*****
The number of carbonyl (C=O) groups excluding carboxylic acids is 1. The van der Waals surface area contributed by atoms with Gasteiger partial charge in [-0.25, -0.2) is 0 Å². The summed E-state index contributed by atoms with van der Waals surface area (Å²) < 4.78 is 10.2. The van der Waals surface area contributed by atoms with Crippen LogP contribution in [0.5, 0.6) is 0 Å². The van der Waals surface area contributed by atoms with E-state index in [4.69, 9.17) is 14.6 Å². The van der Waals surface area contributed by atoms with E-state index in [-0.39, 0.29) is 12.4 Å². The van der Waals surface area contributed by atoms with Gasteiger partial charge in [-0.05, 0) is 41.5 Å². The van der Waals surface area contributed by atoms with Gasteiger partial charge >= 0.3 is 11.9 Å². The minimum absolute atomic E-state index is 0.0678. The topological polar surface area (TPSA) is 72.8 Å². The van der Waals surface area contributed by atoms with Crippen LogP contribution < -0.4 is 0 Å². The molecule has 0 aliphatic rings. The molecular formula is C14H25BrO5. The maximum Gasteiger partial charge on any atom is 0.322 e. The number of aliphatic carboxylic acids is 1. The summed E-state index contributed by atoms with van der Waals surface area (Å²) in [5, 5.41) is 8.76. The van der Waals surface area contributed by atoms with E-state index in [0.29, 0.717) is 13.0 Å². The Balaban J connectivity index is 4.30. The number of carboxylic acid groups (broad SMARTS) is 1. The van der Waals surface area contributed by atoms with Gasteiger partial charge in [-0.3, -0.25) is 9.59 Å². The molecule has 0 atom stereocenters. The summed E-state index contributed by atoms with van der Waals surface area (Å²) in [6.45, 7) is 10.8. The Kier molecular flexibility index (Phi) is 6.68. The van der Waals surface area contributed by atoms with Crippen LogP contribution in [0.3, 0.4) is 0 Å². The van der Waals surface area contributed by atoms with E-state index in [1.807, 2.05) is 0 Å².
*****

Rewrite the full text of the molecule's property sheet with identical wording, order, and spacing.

The number of carbonyl (C=O) groups excluding carboxylic acids is 1. The van der Waals surface area contributed by atoms with Gasteiger partial charge in [-0.25, -0.2) is 0 Å². The summed E-state index contributed by atoms with van der Waals surface area (Å²) < 4.78 is 10.2. The van der Waals surface area contributed by atoms with Crippen LogP contribution in [0.5, 0.6) is 0 Å². The van der Waals surface area contributed by atoms with E-state index in [4.69, 9.17) is 14.6 Å². The van der Waals surface area contributed by atoms with E-state index in [-0.39, 0.29) is 12.4 Å². The van der Waals surface area contributed by atoms with Gasteiger partial charge in [-0.05, 0) is 41.5 Å². The van der Waals surface area contributed by atoms with Gasteiger partial charge >= 0.3 is 11.9 Å². The minimum absolute atomic E-state index is 0.0678. The topological polar surface area (TPSA) is 72.8 Å². The van der Waals surface area contributed by atoms with Crippen LogP contribution < -0.4 is 0 Å². The molecule has 0 aliphatic rings. The molecular formula is C14H25BrO5. The maximum Gasteiger partial charge on any atom is 0.322 e. The number of aliphatic carboxylic acids is 1. The summed E-state index contributed by atoms with van der Waals surface area (Å²) in [5, 5.41) is 8.76. The van der Waals surface area contributed by atoms with E-state index in [0.29, 0.717) is 13.0 Å². The Balaban J connectivity index is 4.30. The number of carboxylic acid groups (broad SMARTS) is 1. The van der Waals surface area contributed by atoms with Gasteiger partial charge in [-0.3, -0.25) is 9.59 Å². The molecule has 0 atom stereocenters. The summed E-state index contributed by atoms with van der Waals surface area (Å²) in [6.45, 7) is 10.8. The Kier molecular flexibility index (Phi) is 6.68. The van der Waals surface area contributed by atoms with Crippen LogP contribution in [0.3, 0.4) is 0 Å². The van der Waals surface area contributed by atoms with E-state index in [1.807, 2.05) is 0 Å².